Recent commentators on the issue of homosexual elements in Shakespeare's writings almost uniformly set their debates in the context of the differences between early modern and postmodern notions of sexuality and gender. Many argue that although we have a limited understanding of the sex and gender typologies of early modern England, it is apparent that Shakespeare's contemporaries viewed sexuality differently than we do. Scholars find no evidence in late sixteenth- and early seventeenth-century treatises of either the supposition that sexuality is binary—that a person is either homosexual or heterosexual—or the idea that sexual behavior constitutes individual identity. Indeed, commentators often assert that early modern notions of sexuality were flexible rather than categorical. They also point out that the word homosexual and its derivatives were not coined until the late nineteenth century, and that no one in Shakespeare's time would have described himself as a homosexual or herself as a lesbian. Additionally, in early modern England the word sodomy designated a broad range of practices, including witchcraft, sorcery, and rebellion as well as same-sex or anal intercourse. Persons were labeled sodomites if their behavior was seen as subversive: a threat to social, political, or natural order.
Many critics who address the question of sexuality in Shakespeare's writings regard gender and sexual differences as social constructs—not biological or behavioral imperatives—that reflected prevailing political and cultural mores. Bruce R. Smith (see Further Reading, 1999), who examines Shakespeare's sonnets, shares this viewpoint. Smith emphasizes the distinctions between early modern and postmodern ways of signifying gender and sexuality. The “I” of the sonnets cannot be made to conform to twentieth-century social constructs, he argues, and thus the transactions between the speaker and the readers of these poems become entangled in cultural and chronological disparities. Also looking at the issue of reader response to the sonnets, Gregory Woods (1998) contends that reading the sonnets inevitably exposes the reader's own way of thinking about homosexuality. Characterizing Sonnet 20 as the pivotal gay poem in English literature, Woods reviews how critics have historically created or emphasized its iconic stature. Eve Kosofsky Sedgwick (see Further Reading) maintains that the sonnets present male-male love in the context of institutionalized social relations that underlie male political and cultural hegemony. She points out, however, that the complex symmetry between the fair youth and the dark lady as objects of the speaker's desire images the central role of women in carrying out these relations: their bodies are the means by which patriarchal society is sustained through marriage, family name, and progeny.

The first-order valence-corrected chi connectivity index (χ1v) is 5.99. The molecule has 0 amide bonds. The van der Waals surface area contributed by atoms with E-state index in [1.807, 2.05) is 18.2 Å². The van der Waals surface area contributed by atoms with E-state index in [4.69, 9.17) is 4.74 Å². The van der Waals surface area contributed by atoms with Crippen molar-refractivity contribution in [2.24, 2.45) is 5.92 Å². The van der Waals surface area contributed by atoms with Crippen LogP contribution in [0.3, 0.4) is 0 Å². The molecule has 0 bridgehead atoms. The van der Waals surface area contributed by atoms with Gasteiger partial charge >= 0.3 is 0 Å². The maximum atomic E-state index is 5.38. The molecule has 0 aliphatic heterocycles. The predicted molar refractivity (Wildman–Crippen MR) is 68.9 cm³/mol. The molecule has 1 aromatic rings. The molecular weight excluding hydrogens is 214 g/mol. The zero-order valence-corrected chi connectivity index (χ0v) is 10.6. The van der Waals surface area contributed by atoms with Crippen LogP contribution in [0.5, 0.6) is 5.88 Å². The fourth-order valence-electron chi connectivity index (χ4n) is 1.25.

The expression of this tension between same-sex desire and the social imperative of procreative union is often observed in Shakespeare's comedies. Valerie Traub (1992), for example, sees this synchronism of desire in As You Like It. She argues that it playfully transcends dichotomous sexual oppositions and explores the possibilities of a range of desires—though she describes its closing as ambiguous. By contrast, she characterizes the homoeroticism of Twelfth Night as nervous and strained. Traub maintains that although it seemingly allows for multiple objects of desire, the play ends by fixing the homoerotic energies of Viola, Olivia, and Orsino on the single persona of Antonio, a figure on the margins of society. Janet Adelman (see Further Reading) also regards Twelfth Night as an exploration of the notion that relationships can be simultaneously homosexual and heterosexual, that one need not choose between homosexual and heterosexual bonds; but, she argues, the play ultimately endorses the idea that sexual indeterminacy is a fantasy. By contrast, Charles Casey (1997) reads Twelfth Night as a subversive portrayal...
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